Perhaps at some point we will have a certification scheme that we can depend on in terms of purely "regenerative" farming, but many bodies, such as The Soil Association, and The Biodynamic Association, will argue that the practices that they certify are already regenerative - that they are the labels to look out for.
So, how does this relate back to us, making choices about what we buy, cook & eat? Well, knowing how your food is produced, and choosing, when you can, food that is produced in a way that is environmentally-friendly, and if possible also restoring the natural environment, can make an enourmous difference. If we all chose to only buy food that Organic, Biodynamic, Regenerative, Local, In-season, from a farmer that we know and respect - well our isles would look very different. These options, however, are not available to all of us, be that because of the superior cost of buying well-produced food, through lack of knowldge or skills of what to do with raw ingredients, lack of availability or accessibility to those ingredients or pre-prepared meals, and confusion about what to choose. What we can all do is get curious.
We can ask questions, begin to look for certain labels (like Organic), start to get informed about what is in season, start to question how our food is produced. We can start to talk about it with family and friends, we can talk about it with our local MP! We can start to talk about it with our children, our parents. We can try growing our own vegetables (even on a windowsill). We can begin to get more in touch with how our food is produced, where it comes from, and what and who went into making it.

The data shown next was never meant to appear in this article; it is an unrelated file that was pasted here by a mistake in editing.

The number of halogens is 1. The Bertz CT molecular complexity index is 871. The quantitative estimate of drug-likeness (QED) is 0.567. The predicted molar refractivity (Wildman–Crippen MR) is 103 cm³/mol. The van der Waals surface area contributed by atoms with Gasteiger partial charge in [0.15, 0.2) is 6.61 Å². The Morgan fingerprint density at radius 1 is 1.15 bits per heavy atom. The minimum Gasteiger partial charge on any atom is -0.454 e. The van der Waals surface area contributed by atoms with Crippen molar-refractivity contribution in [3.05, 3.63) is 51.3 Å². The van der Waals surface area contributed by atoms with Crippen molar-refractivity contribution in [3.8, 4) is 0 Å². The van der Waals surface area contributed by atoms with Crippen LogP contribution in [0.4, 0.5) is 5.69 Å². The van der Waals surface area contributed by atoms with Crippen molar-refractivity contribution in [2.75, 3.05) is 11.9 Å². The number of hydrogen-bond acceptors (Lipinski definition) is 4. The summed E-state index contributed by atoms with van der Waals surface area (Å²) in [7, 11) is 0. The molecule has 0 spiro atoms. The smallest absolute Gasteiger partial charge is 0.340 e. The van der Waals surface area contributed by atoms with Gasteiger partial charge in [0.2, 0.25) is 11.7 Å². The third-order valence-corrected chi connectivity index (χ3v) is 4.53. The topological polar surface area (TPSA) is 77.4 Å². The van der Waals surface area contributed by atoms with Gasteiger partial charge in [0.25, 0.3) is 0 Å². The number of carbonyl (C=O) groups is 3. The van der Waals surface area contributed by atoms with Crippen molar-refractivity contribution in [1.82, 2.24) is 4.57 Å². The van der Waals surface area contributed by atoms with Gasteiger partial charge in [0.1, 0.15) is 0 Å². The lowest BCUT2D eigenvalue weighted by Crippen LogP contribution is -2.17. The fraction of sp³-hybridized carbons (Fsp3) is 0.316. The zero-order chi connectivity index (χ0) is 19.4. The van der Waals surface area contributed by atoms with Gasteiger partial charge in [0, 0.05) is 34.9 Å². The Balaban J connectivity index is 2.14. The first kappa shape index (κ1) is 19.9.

At Sustainable Food Places our sixth key issue is Food for the Planet. "By changing what we, as individuals and institutions, choose to eat, we can transform what, how and where food is produced and thus help to minimise any negative impacts on climate and biodiversity."
Therese Coffey says Glyphosate is 'absolutely fine' to use, SouthWest Farmer, Danny Halpin, 14/09/23
Glyphosate is “absolutely fine” to use and is “critical for regenerative farming”, the environment secretary has said. Therese Coffey said the herbicide, which is the key ingredient in the weedkiller RoundUp, is necessary for farmers who are “desperate” to continue using it. The chemical is valued for its ability to kill unwanted plants and is used in agriculture and horticulture while also sprayed around many UK towns and cities. Its use by farmers grew 16% between 2016 and 2020, Government figures show, who use it as an alternative to ploughing, which reduces soil erosion and carbon emissions.
'The toxic poster child of Europe', The Ecologist, Monica Piccinini, 13/09/23
Back British Farming Day 2023: celebrating our farmers, Farmers Guide, 13/09/23
Cusworth G and Garnett, T. (2023). What is regenerative agriculture? TABLE Explainer. TABLE, University of Oxford, Swedish University of Agricultural Sciences and Wageningen University and Research. doi.org/10.56661/2caf9b92